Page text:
The terms ‘long-lived team’, ‘stable team’ or to a lesser extent ‘capability’ can evoke an almost magical reaction. The problem with a magical reaction is that it switches off our ability to think about the consequences of the attributes and assumptions that need to be true for these types of the team to function effectively.  When any concept takes on a magical aura, conflict and disaster follow.  Long-lived teams sometimes don’t always make sense in every situation. (more…)

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Not Exactly A Capability Team, But Close!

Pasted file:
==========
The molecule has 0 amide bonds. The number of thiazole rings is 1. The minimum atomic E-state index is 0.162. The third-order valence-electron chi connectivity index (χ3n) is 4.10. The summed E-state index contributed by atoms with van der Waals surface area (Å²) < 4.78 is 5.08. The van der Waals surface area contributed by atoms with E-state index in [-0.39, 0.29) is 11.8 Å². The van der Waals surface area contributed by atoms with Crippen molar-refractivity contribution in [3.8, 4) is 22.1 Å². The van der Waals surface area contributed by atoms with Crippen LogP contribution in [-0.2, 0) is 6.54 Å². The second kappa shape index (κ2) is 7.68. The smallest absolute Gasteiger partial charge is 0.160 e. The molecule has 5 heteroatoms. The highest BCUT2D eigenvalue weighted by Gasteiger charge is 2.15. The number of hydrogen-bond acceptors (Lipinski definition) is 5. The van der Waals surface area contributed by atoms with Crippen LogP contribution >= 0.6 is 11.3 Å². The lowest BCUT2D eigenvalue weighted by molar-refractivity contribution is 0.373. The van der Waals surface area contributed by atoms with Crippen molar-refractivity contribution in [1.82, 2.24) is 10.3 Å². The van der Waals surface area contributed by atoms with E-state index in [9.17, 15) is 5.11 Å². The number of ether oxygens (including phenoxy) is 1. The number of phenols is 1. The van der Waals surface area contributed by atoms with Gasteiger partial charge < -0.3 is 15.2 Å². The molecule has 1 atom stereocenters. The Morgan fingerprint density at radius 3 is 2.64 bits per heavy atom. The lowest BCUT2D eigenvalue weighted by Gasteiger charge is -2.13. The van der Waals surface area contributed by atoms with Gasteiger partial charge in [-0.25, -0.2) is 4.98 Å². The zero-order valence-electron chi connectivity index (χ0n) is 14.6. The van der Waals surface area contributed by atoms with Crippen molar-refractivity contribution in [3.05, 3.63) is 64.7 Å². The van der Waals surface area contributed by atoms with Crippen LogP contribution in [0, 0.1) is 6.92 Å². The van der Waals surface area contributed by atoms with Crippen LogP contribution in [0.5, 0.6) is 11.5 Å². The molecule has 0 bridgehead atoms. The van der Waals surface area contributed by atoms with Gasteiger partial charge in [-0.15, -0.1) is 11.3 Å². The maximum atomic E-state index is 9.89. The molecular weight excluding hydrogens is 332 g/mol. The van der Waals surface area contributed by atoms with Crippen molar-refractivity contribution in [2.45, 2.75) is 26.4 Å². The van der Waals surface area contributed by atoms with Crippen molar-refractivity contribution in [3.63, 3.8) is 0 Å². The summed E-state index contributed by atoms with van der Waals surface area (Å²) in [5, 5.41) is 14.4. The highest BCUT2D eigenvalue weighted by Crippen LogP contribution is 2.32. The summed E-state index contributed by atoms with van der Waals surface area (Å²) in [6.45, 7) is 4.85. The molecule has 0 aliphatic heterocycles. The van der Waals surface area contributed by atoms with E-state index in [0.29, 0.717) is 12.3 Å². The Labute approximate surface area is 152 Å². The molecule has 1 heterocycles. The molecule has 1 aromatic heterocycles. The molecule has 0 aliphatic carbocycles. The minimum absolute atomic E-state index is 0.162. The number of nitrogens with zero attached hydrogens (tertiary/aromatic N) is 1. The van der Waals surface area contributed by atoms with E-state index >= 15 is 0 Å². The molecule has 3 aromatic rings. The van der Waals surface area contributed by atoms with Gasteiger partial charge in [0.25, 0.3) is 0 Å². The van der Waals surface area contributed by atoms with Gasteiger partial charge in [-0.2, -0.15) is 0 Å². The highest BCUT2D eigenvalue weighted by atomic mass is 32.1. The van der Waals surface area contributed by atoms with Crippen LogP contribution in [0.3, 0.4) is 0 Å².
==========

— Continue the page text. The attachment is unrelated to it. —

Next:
One of the holy grails of Agile in software development and other business scenarios is how to organize so that stable teams are efficient, effective and safe. The great preponderance of organizations use some variant of an organizational model that groups people by specialty and then allocate them to project teams.  This creates a matrix in which any practitioner will be part of two or more teams, which, in turn, means they have two or more managers and serve two or more masters.  People, like desks, chairs, and laptops, flow to the area of need, disband, and then return to a waiting pool until needed again.  One of the basic assumptions is that, within some limits, people are fungible and can be exchanged with relative impunity.  This approach has problems.  Ariana Racz, Senior Quality Assurance Analyst, provided a great summary of what is wrong with the idea that people are fungible in her response to Get Rid of Dynamic Teams: The Teams.  Ariana stated, “A resource on paper is not a resource in application.” In most circumstances, dynamic/matrixed teams reduce the productivity of knowledge workers. (more…)